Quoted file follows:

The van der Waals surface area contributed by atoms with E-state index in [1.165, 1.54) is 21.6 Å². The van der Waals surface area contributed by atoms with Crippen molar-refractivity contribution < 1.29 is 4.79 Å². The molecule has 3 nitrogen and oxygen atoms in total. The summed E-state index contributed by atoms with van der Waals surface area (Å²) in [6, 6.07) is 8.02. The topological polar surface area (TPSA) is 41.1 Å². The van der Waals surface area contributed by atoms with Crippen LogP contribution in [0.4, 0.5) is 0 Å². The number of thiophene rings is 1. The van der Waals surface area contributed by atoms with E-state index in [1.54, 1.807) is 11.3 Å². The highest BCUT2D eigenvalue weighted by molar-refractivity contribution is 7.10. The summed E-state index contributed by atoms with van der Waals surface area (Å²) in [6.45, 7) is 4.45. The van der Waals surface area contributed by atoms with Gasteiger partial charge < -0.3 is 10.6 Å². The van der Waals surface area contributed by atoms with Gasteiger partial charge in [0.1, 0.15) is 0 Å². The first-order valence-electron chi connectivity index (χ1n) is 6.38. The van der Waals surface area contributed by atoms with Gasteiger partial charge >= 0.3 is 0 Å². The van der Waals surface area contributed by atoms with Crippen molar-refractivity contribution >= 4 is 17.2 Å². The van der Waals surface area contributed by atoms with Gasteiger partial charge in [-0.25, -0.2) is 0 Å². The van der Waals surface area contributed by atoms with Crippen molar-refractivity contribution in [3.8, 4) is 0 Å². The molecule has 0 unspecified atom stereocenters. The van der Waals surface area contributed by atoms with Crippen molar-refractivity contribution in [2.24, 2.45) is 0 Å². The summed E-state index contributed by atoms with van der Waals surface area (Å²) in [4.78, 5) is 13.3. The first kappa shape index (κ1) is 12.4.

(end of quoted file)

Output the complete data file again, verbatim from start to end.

The van der Waals surface area contributed by atoms with E-state index in [1.165, 1.54) is 21.6 Å². The van der Waals surface area contributed by atoms with Crippen molar-refractivity contribution < 1.29 is 4.79 Å². The molecule has 3 nitrogen and oxygen atoms in total. The summed E-state index contributed by atoms with van der Waals surface area (Å²) in [6, 6.07) is 8.02. The topological polar surface area (TPSA) is 41.1 Å². The van der Waals surface area contributed by atoms with Crippen LogP contribution in [0.4, 0.5) is 0 Å². The number of thiophene rings is 1. The van der Waals surface area contributed by atoms with E-state index in [1.54, 1.807) is 11.3 Å². The highest BCUT2D eigenvalue weighted by molar-refractivity contribution is 7.10. The summed E-state index contributed by atoms with van der Waals surface area (Å²) in [6.45, 7) is 4.45. The van der Waals surface area contributed by atoms with Gasteiger partial charge < -0.3 is 10.6 Å². The van der Waals surface area contributed by atoms with Gasteiger partial charge in [0.1, 0.15) is 0 Å². The first-order valence-electron chi connectivity index (χ1n) is 6.38. The van der Waals surface area contributed by atoms with Gasteiger partial charge >= 0.3 is 0 Å². The van der Waals surface area contributed by atoms with Crippen molar-refractivity contribution >= 4 is 17.2 Å². The van der Waals surface area contributed by atoms with Gasteiger partial charge in [-0.25, -0.2) is 0 Å². The van der Waals surface area contributed by atoms with Crippen molar-refractivity contribution in [3.8, 4) is 0 Å². The molecule has 0 unspecified atom stereocenters. The van der Waals surface area contributed by atoms with Crippen molar-refractivity contribution in [2.24, 2.45) is 0 Å². The summed E-state index contributed by atoms with van der Waals surface area (Å²) in [4.78, 5) is 13.3. The first kappa shape index (κ1) is 12.4.